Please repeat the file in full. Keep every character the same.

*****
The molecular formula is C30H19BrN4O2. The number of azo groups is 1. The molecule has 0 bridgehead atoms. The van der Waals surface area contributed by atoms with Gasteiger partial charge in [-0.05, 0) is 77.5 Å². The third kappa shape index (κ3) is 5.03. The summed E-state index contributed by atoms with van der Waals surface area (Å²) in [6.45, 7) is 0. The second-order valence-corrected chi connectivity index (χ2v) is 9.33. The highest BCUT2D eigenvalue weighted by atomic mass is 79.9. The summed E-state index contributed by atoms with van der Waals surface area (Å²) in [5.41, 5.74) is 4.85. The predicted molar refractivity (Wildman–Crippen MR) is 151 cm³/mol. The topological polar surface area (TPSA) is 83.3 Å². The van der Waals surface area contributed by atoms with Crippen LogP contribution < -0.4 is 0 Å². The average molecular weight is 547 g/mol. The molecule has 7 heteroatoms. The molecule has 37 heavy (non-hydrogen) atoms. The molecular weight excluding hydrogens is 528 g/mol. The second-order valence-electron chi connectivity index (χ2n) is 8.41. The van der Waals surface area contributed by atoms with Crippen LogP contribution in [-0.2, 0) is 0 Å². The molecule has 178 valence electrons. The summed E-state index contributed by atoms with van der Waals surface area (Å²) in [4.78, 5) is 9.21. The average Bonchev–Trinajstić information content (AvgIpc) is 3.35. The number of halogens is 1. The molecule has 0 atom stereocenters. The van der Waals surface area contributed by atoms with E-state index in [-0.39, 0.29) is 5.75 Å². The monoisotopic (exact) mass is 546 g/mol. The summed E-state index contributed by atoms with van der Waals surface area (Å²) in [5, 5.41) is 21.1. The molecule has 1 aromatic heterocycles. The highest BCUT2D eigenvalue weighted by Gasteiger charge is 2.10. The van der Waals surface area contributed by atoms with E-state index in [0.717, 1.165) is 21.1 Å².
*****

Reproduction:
The molecular formula is C30H19BrN4O2. The number of azo groups is 1. The molecule has 0 bridgehead atoms. The van der Waals surface area contributed by atoms with Gasteiger partial charge in [-0.05, 0) is 77.5 Å². The third kappa shape index (κ3) is 5.03. The summed E-state index contributed by atoms with van der Waals surface area (Å²) in [6.45, 7) is 0. The second-order valence-corrected chi connectivity index (χ2v) is 9.33. The highest BCUT2D eigenvalue weighted by atomic mass is 79.9. The summed E-state index contributed by atoms with van der Waals surface area (Å²) in [5.41, 5.74) is 4.85. The predicted molar refractivity (Wildman–Crippen MR) is 151 cm³/mol. The topological polar surface area (TPSA) is 83.3 Å². The van der Waals surface area contributed by atoms with Crippen LogP contribution < -0.4 is 0 Å². The average molecular weight is 547 g/mol. The molecule has 7 heteroatoms. The molecule has 37 heavy (non-hydrogen) atoms. The molecular weight excluding hydrogens is 528 g/mol. The second-order valence-electron chi connectivity index (χ2n) is 8.41. The van der Waals surface area contributed by atoms with Crippen LogP contribution in [-0.2, 0) is 0 Å². The molecule has 178 valence electrons. The summed E-state index contributed by atoms with van der Waals surface area (Å²) in [4.78, 5) is 9.21. The average Bonchev–Trinajstić information content (AvgIpc) is 3.35. The number of halogens is 1. The molecule has 0 atom stereocenters. The van der Waals surface area contributed by atoms with E-state index in [-0.39, 0.29) is 5.75 Å². The monoisotopic (exact) mass is 546 g/mol. The summed E-state index contributed by atoms with van der Waals surface area (Å²) in [5, 5.41) is 21.1. The molecule has 1 aromatic heterocycles. The highest BCUT2D eigenvalue weighted by Gasteiger charge is 2.10. The van der Waals surface area contributed by atoms with E-state index in [0.717, 1.165) is 21.1 Å².